All creative work, I feel, and all meaningful contributions that somebody can make creatively, only comes from here. [Points to heart.] It comes from something very deep, something very profound in you, from having an attentive attitude to life. It comes from having a serious commitment to justice and to observation. The medium is irrelevant.

1 year ago // 5 notes
We experience life as a continuity, and only after it falls away, after it becomes the past, do we see its discontinuities. The past, if there is such a think, is mostly empty space, great expanses of nothing, in which significant persons and events float.

1 year ago // 3 notes

“People don’t see creative people as they are in reality,” he said. “Ninety-nine percent of everybody in a creative field is barely eking by. Also, when it comes right down to it, people like getting bargains. They’re not following the product chain back to the initial starting point.

“People are always going to want to get things inexpensively, so part of our job these days is to remind them there’s an actual human being on the other end of the equation, and that actual human being has rent to pay, and children they’d like to feed. The vast majority of writers are not like Stephen King or J.K. Rowling or Suzanne Collins. The average author makes a four-figure salary a year from their writing. If you don’t pay them, a lot of them will decide they can’t afford to write professionally anymore.”

1 year ago // 247 notes
If you didn’t grow up like I did then you don’t know and if you don’t know it’s probably better you don’t judge.

1 year ago // 800 notes

‘You’ll stay for dinner, won’t you?’ pleaded Joyce. ‘Oscar really wants you to stay. Oscar loves having strangers in the house, he finds it really stimulating. Especially brown strangers! Don’t you, Oscar?’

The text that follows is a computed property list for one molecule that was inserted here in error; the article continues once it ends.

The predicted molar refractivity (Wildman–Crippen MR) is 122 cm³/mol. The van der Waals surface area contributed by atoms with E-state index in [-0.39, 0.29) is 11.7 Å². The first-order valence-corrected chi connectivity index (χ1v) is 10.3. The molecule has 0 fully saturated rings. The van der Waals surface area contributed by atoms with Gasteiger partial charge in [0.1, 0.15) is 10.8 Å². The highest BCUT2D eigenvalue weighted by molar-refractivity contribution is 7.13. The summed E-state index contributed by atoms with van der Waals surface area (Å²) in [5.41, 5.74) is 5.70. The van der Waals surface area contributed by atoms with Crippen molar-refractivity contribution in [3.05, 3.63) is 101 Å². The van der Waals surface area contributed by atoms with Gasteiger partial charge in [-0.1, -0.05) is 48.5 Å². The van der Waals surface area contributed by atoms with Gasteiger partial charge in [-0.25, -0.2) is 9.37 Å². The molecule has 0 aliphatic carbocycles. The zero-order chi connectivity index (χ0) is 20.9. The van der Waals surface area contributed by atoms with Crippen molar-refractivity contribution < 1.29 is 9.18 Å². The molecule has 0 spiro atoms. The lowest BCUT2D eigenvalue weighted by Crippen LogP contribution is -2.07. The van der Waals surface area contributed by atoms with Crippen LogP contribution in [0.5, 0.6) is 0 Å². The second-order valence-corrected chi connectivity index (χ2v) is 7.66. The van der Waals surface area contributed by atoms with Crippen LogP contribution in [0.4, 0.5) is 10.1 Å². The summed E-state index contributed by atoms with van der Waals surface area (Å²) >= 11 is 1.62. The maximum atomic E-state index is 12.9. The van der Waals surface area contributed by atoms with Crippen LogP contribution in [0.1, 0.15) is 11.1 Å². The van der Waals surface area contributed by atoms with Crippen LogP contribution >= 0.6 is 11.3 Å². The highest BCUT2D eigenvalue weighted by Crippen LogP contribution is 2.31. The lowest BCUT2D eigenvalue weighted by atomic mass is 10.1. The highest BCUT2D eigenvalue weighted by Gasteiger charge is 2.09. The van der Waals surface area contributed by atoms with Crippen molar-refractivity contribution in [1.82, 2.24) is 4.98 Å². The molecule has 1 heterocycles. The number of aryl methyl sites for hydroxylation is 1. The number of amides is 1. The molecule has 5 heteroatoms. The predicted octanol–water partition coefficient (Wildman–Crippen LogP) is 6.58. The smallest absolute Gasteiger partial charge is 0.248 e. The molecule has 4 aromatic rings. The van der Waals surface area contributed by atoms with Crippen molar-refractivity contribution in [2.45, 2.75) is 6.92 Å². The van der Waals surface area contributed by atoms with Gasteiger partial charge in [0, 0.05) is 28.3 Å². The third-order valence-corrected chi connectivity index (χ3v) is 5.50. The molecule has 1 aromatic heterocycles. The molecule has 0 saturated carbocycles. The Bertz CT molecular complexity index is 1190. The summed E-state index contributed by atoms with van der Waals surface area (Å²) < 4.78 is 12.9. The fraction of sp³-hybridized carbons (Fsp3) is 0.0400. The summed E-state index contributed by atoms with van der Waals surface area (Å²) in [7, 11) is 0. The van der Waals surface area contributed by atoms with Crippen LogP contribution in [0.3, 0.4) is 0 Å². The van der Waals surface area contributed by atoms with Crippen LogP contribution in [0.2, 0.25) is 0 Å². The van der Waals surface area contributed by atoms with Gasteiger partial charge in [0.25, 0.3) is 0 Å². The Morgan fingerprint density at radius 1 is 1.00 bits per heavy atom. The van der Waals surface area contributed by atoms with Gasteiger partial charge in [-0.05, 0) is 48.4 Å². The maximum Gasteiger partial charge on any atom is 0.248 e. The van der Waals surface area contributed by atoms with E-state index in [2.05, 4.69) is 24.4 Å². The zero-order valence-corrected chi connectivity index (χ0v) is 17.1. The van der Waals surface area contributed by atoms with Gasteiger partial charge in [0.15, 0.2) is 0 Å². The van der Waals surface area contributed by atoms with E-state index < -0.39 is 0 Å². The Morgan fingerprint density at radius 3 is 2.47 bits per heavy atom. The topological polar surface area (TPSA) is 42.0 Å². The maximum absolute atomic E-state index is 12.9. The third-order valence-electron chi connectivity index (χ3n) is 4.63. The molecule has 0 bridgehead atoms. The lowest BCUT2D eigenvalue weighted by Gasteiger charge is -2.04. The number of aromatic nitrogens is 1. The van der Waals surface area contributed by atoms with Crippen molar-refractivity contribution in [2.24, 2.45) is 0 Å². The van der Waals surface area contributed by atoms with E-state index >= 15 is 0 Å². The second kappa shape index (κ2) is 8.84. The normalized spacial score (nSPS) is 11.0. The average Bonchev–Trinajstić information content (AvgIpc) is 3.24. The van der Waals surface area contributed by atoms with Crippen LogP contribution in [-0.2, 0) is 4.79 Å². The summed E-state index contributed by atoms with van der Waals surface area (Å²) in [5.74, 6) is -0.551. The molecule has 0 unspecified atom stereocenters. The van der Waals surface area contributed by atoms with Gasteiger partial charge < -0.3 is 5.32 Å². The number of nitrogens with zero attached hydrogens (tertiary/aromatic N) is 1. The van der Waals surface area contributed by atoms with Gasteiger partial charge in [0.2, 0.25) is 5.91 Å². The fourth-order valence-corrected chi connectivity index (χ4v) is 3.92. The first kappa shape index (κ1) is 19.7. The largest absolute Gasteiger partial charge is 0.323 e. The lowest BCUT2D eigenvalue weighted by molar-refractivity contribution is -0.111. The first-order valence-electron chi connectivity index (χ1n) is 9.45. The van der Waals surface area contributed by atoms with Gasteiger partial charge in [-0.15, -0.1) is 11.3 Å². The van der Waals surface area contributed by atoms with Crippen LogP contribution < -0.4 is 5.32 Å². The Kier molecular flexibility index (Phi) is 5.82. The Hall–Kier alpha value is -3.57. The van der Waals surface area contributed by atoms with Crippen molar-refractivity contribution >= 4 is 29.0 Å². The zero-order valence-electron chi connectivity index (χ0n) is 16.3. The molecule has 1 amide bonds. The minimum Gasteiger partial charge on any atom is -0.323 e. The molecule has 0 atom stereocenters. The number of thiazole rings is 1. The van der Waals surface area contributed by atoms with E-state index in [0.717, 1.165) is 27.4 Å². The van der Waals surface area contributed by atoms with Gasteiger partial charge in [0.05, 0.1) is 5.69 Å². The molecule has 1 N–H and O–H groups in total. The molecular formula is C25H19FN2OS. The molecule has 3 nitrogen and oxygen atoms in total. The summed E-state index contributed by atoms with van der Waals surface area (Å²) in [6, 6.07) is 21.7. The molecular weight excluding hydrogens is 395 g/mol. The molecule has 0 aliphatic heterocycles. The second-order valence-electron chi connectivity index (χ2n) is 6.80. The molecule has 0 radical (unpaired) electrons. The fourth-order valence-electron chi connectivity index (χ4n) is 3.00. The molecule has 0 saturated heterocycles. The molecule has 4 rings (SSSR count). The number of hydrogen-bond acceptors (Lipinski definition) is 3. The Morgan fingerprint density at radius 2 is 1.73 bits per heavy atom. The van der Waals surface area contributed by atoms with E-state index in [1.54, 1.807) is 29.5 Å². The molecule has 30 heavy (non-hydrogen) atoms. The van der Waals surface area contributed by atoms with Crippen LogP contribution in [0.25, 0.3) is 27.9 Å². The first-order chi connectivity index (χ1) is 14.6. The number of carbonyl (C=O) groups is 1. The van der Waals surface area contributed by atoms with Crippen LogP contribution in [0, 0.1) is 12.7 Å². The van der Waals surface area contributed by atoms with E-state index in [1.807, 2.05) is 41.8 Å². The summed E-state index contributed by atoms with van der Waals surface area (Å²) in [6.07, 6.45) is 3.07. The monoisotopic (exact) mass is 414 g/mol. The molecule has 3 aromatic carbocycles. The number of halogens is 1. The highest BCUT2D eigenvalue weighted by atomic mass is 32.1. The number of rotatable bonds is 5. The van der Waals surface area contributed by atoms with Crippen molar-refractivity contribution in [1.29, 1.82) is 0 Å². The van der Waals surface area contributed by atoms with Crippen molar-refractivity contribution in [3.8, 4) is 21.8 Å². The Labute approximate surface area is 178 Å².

‘No, I don’t,’ confided Oscar, spitting in Irie’s ear. ‘I hate brown strangers.’

‘He finds brown strangers really stimulating,’ whispered Joyce.

-

This has been the century of strangers, brown, yellow and white. This has been the century of the great immigrant experiment. It is only this late in the day that you can walk into a playground and find Isaac Leung by the fish pond, Danny Rahman in the football cage, Quang O’Rourke bouncing a basketball, and Irie Jones humming a tune. Children with first and last names on a direct collision course. Names that secrete within them mass exodus, cramped boats and planes, cold arrivals, medical checks. It is only this late in the day, and possibly only in Willesden, that you can find best friends Sita and Sharon, constantly mistaken for each other because Sita is white (her mother liked the name) and Sharon is Pakistani (her mother thought it best — less trouble). Yet, despite all the mixing up, despite the fact that we have finally slipped into each other’s lives with reasonable comfort (like a man returning to his lover’s bed after a midnight walk), despite all this, it is still hard to admit that there is no one more English than the Indian, no one more Indian than the English. There are still young white men who are angry about that; who will roll out at closing time into the poorly lit streets with a kitchen knife wrapped in a tight fist.

1 year ago // 4 notes